4. Multiple Water Bottles
Many college campuses seem to overflow with a supply of water. Everywhere you walk you see water fountains, water filler stations, water at the dining halls, water in the fountains—water is everywhere. You really only need one, maybe two water bottles to last the year. Most dorms will provide a sink where you can wash those water bottles, but an excessive amount of bottles will take up space you could use for more clothes.
5. Desk Lamp
There’s a slim chance you’ll study in your dorm room ever, especially late at night. Desk lamps seem like considerate alternatives while your roommate sleeps, but a desk lamp actually just feels like a police spotlight illuminating the entire room. “On every list of ‘things for college dorms,’ all of them said [to buy] a desk lamp. Being the anxious freshman, I decided that I needed to buy every single thing on every list,” UMD sophomore Hannah Borison said. “I soon realized that I didn’t even think about brining a light bulb so I just left the lamp on the desk. It stayed there for the entire year…and I never touched it.”
6. White Board Calendar
Close your eyes and imagine your typical college dorm. You see pictures and trendy posters covering the walls, a colorful bedspread and a perfectly organized desk with a calendar mapping out your monthly schedule. Some super organized people out there do use a calendar, but most dorms I walked into featured a sad, empty calendar stuffed between the desk and the foot of the bed. With the busy nature of college, buying a tiny planner that you can carry around with you in your backpack will help you out more.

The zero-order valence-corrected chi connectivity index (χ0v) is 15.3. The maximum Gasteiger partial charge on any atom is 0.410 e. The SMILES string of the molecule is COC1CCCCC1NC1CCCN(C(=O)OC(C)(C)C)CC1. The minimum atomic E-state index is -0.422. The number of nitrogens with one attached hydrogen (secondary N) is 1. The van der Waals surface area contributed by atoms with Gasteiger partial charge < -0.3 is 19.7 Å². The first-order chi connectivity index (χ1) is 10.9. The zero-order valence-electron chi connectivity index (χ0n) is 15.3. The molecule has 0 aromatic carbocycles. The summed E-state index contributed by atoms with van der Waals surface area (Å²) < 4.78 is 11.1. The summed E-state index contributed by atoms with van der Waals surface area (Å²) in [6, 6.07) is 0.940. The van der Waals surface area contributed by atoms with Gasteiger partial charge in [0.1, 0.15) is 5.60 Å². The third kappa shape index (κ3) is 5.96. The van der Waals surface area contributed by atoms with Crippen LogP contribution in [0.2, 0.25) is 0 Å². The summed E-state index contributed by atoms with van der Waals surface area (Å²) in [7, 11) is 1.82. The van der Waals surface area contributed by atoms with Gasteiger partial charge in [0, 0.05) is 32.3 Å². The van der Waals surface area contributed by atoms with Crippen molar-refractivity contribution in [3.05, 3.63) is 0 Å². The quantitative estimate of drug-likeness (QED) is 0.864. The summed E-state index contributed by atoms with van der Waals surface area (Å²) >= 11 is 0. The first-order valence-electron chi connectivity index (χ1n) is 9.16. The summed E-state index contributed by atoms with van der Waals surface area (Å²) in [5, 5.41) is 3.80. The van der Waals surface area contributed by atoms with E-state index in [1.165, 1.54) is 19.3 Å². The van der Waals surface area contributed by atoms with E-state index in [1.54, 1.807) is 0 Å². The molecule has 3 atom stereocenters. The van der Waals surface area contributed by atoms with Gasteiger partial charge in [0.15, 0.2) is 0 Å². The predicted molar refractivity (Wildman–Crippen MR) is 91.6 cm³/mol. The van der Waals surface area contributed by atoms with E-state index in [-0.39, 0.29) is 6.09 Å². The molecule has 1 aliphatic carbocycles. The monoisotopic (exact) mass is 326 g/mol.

7. A Surplus of Pillows
Think about it…how are you supposed to sleep with a mountain of pillows covering half of your bed? Your body won’t even fit on your tiny twin (excuse me, twin extra long) bed with that many pillows. Yeah, they look straight out of a Pottery Barn catalog, but you know those pillows will end up covering the floor. And unless you make your bed every single day, those pillows will stay there too.
8. Every Single Pair of Shoes You Own